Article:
Please follow and like us:

Vintage Tart Tin Pincushions

Guys, we’re getting ready to put our house on the market. This little home has been oh so good to us, but we’re bursting at the seams, so we’re working on saying goodbye. We’ve (well mostly I’ve, since Nick’s been working) been packing up a good 45ish% of our stuff, and we’ve been stacking it all up in the garage in anticipation of renting a storage unit here in a few weeks. People, we’ve got boxes for days. And the number of boxes that are labeled Craft Room (faith, guys, it’s called faith) is kind of embarrassing, in no small part because I’ve kept back the stuff I feel like I can’t live without for potentially the next few months, and there’s still enough stuff out there to build a pretty respectable igloo. You know, assuming igloos were made of boxes of fabric and happiness.

Once all this stuff is safely in storage, the carpet people are going to come and lay new carpet and we will be putting new flooring in the kitchen and bathrooms and basically making it seem like 13 years of kids and mechanic’s boots never happened. And after the floors and the painting and the cleaning and the threatening the kids with doom if they spill anything, we plan on listing this bad boy and continuing to pray that God will send just the right family (come quickly, Lord).

In the meantime, my crafting is going to have to be, of necessity, a bit more streamlined. So while I still have my sewing machine and enough fabric to take care of any Etsy orders I may get, all my friends and family are forbidden to have any babies until I’m reunited with my box(es) of minky and flannel. And it may be a bit before I get to show you some of the cool crafting tools I got for Christmas.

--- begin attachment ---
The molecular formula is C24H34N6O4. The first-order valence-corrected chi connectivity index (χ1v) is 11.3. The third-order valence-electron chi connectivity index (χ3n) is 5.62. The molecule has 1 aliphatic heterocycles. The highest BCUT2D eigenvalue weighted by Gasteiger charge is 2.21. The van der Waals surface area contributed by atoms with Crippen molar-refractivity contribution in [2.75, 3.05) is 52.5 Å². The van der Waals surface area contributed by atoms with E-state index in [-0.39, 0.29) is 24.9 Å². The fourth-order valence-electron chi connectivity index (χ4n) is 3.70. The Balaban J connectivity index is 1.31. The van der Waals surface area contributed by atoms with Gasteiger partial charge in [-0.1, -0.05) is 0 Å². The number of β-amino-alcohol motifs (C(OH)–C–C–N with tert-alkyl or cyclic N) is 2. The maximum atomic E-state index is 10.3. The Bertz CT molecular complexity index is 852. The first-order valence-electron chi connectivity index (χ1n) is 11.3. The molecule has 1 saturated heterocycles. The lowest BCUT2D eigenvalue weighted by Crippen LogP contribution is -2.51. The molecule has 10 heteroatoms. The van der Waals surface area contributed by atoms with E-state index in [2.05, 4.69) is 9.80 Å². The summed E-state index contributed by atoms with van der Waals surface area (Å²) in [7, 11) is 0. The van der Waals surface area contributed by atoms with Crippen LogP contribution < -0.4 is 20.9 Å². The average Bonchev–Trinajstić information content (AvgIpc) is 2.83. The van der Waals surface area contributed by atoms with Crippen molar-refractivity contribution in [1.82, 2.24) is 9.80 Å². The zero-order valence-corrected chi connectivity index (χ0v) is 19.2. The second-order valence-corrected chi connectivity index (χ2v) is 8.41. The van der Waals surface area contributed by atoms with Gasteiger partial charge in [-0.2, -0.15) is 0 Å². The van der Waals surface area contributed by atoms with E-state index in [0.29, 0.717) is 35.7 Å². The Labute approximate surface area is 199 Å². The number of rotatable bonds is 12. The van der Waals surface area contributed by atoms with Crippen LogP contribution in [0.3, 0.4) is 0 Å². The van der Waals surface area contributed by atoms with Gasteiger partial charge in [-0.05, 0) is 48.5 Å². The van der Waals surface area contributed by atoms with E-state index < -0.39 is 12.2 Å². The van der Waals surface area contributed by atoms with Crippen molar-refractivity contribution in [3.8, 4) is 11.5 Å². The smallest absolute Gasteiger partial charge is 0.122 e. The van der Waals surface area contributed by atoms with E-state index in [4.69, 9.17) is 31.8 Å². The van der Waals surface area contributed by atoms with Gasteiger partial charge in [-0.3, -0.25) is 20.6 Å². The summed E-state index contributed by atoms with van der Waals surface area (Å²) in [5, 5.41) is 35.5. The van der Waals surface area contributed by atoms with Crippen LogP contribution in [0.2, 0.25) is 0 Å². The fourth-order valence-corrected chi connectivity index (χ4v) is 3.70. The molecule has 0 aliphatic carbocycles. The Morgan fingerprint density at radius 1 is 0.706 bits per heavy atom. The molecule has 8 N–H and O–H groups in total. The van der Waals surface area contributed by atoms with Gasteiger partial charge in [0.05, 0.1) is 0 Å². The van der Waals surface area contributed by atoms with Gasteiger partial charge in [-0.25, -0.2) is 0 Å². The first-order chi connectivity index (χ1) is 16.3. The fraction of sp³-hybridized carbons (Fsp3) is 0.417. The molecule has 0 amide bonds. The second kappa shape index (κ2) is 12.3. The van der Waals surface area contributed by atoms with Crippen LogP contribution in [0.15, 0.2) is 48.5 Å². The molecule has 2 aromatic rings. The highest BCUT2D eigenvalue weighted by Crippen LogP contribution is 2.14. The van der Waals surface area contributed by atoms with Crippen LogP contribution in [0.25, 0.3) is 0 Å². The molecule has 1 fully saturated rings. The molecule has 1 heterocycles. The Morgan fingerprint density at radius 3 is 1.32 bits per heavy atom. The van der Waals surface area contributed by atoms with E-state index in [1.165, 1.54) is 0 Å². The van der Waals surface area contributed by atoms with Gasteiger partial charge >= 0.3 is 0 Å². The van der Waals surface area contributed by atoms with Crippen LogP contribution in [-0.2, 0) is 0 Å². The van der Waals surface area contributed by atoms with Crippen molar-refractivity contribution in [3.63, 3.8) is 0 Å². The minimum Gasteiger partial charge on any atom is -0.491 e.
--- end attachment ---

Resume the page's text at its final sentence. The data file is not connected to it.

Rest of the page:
But if (when please, Lord) I get my craft room, I’m going to not only have access to all my stuff, but I’ve got all kinds of decorating plans to share! For right now though, I wanted to show you the darling little pincushions I made for Christmas.

Any time I come across little vintage tin/aluminum tart/cupcake tins I snatch them right up. I’ve got several different styles collected, but these just begged me to turn them into pincushions.

This is another not-really-a-tutorial tutorials for you. It’s really so simple that anyone at all can make them, but here are the steps.

  • Gather your glue gun (high temp is better, but be safe), tin, scrap of fabric, bit of Polyfil or other stuffing material, scissors, needle, thread, and something to trace a circle with. I used a salad plate that was about 7 1/4 inches in diameter. I would keep the circle between say 6.5 to 8 inches across.
  • Trace a circle right onto your fabric with ball point pen. It doesn’t have to be flawless, but recognizably round is preferable.
  • Cut out the circle. It doesn’t even matter if the pen marks show, because the edges of the circle will be hidden when the pincushion is done.
  • Thread your needle and run a loose basting stitch around the circle by hand.
  • Pull the ends of the thread to gather your circle into a pouch-like shape, with the wrong side of the fabric on the inside.